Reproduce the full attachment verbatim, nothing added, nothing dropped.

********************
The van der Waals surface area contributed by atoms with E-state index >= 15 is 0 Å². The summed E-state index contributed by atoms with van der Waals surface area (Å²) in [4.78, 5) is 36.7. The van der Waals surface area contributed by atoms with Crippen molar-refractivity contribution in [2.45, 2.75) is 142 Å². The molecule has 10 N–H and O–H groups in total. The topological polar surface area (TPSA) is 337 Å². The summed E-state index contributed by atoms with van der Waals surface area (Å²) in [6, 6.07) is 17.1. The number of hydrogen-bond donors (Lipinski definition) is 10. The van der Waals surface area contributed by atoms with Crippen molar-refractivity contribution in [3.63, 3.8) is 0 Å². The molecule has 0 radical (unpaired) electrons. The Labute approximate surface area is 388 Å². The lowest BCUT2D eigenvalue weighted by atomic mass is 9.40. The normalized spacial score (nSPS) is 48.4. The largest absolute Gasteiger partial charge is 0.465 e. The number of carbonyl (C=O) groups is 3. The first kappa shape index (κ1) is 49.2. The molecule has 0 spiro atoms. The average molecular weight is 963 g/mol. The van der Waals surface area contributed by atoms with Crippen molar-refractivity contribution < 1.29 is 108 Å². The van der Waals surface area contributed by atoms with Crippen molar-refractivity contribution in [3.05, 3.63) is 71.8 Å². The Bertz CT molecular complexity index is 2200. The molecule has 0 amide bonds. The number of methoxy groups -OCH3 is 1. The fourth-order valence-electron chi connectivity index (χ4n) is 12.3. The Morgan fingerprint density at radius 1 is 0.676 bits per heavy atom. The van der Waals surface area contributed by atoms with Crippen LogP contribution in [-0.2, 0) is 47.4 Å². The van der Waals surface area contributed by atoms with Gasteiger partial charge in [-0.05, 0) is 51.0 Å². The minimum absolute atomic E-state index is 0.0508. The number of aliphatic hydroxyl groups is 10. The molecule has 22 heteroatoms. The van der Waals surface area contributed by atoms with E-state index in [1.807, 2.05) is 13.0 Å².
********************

The van der Waals surface area contributed by atoms with E-state index >= 15 is 0 Å². The summed E-state index contributed by atoms with van der Waals surface area (Å²) in [4.78, 5) is 36.7. The van der Waals surface area contributed by atoms with Crippen molar-refractivity contribution in [2.45, 2.75) is 142 Å². The molecule has 10 N–H and O–H groups in total. The topological polar surface area (TPSA) is 337 Å². The summed E-state index contributed by atoms with van der Waals surface area (Å²) in [6, 6.07) is 17.1. The number of hydrogen-bond donors (Lipinski definition) is 10. The van der Waals surface area contributed by atoms with Crippen molar-refractivity contribution in [3.63, 3.8) is 0 Å². The molecule has 0 radical (unpaired) electrons. The Labute approximate surface area is 388 Å². The lowest BCUT2D eigenvalue weighted by atomic mass is 9.40. The normalized spacial score (nSPS) is 48.4. The largest absolute Gasteiger partial charge is 0.465 e. The number of carbonyl (C=O) groups is 3. The first kappa shape index (κ1) is 49.2. The molecule has 0 spiro atoms. The average molecular weight is 963 g/mol. The van der Waals surface area contributed by atoms with Crippen molar-refractivity contribution < 1.29 is 108 Å². The van der Waals surface area contributed by atoms with Crippen molar-refractivity contribution in [3.05, 3.63) is 71.8 Å². The Bertz CT molecular complexity index is 2200. The molecule has 0 amide bonds. The number of methoxy groups -OCH3 is 1. The fourth-order valence-electron chi connectivity index (χ4n) is 12.3. The Morgan fingerprint density at radius 1 is 0.676 bits per heavy atom. The van der Waals surface area contributed by atoms with Crippen LogP contribution in [-0.2, 0) is 47.4 Å². The van der Waals surface area contributed by atoms with Gasteiger partial charge in [-0.05, 0) is 51.0 Å². The minimum absolute atomic E-state index is 0.0508. The number of aliphatic hydroxyl groups is 10. The molecule has 22 heteroatoms. The van der Waals surface area contributed by atoms with E-state index in [1.807, 2.05) is 13.0 Å².